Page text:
Block Telesales Calls NOW
Receive no more
Sidney Poitier (r.) and River Phoenix (l.) star in Columbia Pictures' "LITTLE NIKITA," a drama of espionage and family honor that begins peacefully in a San Diego suburb and then tautly races to a climatic exchange between global powers at the Mexican border. The film was produced by Harry Gittes and directed by Richard Benjamin from a screenplay by John Hill and Bo Goldman, based on a story by Tom Musca & Terry Schwartz.
One of the film's major settings, constructed on Stage 12 at The Burbank Studios, was the interior living room and kitchen of the Grant house and an adjoining greenhouse involved in several key scenes.
But it was in San Diego that Benjamin and the cast played out some of the film's most dramatic moments. Shooting began along the picturesque coastline at Torrey Pines and concluded on a Saturday morning as dawn approached, on G Street Pier in San Diego Bay. A shoot-out between Roy and Scuba (Lynch) was staged on one of the docks.
The climatic highlight of "Little Nikita" is a hostage exchange between the FBI agent and the KGB aboard the bright red San Diego Trolley. Nicknamed the "Tijuana Trolley" by some locals who take the 40-minute ride, the light-transit system travels back and forth between San Diego and Mexico's Tijuana border, considered the most traveled international crossing point in the world.
Cooperation on both sides of the border reached a high level during the filming of these sequences. For instance, San Diego Trolley, Inc., a subsidiary of the Metropolitan Transit Development Board, allowed the movie company to use its own trolley and worked around interruptions on its 16-mile route.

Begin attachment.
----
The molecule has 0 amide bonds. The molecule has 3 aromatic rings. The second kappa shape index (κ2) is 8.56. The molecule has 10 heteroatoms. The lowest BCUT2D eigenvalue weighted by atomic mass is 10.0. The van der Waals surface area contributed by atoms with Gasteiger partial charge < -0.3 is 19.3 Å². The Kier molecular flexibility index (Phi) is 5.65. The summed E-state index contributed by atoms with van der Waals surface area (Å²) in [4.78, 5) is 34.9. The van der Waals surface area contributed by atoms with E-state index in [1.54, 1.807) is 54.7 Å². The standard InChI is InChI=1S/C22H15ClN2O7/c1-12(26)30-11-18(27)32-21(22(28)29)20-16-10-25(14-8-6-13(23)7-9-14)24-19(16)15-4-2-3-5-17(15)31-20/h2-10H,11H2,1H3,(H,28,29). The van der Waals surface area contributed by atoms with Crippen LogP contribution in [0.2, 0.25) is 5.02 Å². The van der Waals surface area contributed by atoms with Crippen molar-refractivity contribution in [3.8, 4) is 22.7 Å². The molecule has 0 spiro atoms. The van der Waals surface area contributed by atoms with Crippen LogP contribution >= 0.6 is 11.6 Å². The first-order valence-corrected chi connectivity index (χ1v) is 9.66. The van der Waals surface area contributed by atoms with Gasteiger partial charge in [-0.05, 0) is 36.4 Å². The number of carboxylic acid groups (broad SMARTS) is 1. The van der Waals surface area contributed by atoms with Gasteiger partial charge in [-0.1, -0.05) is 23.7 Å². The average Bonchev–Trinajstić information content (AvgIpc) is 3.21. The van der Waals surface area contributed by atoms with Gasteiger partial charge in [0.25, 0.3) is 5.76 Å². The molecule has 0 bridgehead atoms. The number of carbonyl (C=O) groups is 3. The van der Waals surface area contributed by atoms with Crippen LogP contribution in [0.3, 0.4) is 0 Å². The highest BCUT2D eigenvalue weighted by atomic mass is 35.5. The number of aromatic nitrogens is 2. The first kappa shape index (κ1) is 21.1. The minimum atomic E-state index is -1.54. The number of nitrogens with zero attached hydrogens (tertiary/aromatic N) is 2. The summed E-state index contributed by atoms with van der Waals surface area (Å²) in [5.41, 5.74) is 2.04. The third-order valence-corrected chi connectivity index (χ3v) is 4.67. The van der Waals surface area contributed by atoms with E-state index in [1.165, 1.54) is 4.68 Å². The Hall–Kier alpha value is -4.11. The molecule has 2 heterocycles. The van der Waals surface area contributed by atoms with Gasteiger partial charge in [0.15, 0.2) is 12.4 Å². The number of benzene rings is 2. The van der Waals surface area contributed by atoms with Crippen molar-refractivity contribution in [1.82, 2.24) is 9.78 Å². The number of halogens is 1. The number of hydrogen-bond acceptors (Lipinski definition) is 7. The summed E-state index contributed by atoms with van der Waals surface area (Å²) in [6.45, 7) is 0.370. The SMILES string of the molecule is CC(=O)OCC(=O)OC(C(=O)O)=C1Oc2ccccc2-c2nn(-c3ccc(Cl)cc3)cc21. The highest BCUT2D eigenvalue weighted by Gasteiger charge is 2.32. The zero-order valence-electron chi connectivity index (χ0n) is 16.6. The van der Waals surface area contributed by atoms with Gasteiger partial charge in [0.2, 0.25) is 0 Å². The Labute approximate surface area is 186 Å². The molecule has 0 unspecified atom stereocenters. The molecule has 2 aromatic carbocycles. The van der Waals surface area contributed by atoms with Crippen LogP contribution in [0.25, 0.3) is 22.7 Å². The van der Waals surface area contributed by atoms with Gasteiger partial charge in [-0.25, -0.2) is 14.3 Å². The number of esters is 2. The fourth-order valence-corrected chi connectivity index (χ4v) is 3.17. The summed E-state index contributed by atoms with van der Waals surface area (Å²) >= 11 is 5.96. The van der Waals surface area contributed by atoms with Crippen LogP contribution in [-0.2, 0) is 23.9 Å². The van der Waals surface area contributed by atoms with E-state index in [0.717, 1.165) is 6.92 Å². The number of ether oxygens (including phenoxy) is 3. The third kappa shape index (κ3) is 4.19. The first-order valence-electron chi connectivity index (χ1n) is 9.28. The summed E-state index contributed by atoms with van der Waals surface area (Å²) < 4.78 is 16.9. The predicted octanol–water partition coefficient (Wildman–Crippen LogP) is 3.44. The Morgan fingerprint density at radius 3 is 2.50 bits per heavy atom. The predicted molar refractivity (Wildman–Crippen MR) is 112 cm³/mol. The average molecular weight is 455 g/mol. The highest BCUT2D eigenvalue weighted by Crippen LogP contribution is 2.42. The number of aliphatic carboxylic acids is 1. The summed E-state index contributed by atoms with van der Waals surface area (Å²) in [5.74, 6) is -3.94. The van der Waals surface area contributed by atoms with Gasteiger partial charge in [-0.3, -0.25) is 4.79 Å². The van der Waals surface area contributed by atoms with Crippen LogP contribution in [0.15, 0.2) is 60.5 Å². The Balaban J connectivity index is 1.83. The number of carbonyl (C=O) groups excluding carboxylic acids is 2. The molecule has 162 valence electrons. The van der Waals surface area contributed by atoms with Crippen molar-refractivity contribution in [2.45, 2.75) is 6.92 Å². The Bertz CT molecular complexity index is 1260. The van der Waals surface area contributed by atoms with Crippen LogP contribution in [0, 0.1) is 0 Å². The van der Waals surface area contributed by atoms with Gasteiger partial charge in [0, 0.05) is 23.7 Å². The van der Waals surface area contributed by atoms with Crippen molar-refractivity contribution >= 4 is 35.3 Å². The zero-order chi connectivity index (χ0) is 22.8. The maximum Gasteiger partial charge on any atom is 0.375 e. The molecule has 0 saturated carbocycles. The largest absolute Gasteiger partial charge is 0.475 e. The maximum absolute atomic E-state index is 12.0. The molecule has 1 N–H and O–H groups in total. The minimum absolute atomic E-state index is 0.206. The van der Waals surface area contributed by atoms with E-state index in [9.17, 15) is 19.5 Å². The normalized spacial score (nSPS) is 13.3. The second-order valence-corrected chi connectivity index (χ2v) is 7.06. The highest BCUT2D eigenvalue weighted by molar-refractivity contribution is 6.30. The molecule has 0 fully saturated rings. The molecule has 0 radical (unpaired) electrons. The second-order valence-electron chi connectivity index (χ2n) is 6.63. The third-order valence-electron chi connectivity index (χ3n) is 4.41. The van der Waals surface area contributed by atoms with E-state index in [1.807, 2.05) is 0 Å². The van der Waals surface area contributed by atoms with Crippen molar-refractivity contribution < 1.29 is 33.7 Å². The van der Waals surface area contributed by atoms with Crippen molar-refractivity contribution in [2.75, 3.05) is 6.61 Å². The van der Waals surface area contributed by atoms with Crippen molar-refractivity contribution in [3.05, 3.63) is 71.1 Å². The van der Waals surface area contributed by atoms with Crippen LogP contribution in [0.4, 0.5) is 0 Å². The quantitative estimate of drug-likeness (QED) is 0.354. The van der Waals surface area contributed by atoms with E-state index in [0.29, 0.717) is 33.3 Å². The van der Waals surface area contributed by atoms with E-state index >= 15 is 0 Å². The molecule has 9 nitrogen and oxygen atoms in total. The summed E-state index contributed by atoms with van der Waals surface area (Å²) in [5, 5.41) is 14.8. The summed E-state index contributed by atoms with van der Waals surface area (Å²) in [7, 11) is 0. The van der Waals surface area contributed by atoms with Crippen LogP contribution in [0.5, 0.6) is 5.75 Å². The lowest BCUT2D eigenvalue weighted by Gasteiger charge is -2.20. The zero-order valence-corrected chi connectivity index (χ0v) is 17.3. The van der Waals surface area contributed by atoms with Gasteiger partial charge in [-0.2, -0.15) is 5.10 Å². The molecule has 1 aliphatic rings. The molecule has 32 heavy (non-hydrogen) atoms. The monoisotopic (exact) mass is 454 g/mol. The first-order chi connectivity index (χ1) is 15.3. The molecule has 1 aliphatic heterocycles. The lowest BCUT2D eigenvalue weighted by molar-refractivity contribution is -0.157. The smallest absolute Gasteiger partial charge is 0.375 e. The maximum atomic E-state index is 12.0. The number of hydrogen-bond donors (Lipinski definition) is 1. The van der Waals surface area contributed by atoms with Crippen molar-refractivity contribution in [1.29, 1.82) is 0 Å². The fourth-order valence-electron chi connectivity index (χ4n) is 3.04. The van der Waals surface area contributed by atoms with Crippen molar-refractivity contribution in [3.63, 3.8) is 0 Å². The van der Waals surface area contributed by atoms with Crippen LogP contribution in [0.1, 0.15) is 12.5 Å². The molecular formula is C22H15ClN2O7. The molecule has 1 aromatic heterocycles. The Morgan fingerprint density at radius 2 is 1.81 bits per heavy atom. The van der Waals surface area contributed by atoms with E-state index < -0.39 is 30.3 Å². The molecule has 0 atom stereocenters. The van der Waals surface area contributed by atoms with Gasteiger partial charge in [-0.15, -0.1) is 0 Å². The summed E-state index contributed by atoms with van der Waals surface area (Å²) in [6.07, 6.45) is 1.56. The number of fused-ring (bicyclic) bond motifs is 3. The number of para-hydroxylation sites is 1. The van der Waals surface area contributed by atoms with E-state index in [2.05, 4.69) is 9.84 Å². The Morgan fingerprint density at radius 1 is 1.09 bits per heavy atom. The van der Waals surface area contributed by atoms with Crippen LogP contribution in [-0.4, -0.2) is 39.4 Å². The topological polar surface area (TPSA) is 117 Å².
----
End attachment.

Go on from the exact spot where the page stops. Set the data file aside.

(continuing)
At the border pedestrian crossing, Mexican and American customs and tourism officials aided the filmmakers by opening gates under tight security for the shooting of scenes. Filming took place while thousands of visitors streamed across both sides of the international line.
Several major scenes were photographed in San Diego civic showplaces. The Performing Arts Center and nearby Spreckels Theatre were both used for filming the "Sleeping Beauty" ballet, during which a KGB agent begins to reactivate Jeff's parents.
Appearing as visiting Kirov Ballet dancers in this scene were four principals of the American Ballet Theatre -- Martine van Hamel, Michael Owen, Christine Dunham and Robert Hill -- who actually were performing in "Sleeping Beauty" in San Diego at the same time that "Little Nikita" was being filmed there.
The Harbour Excursion Line, one of the city's oldest bay attractions, provided a colorful red, white and blue ship named the Marietta for a day's filming. Aboard the Marietta, which circled the bay in the shadow of the aircraft carrier the Constellation, Scuba disposes of another agent.
It was one of several watery locations, which included water skiing action in the bay and dolphins at famed Sea World.
"San Diego has appeared in other films," Benjamin says, "but it's never really been used to full advantage. It is a beautiful and unique area. The cooperation couldn't have been more wonderful."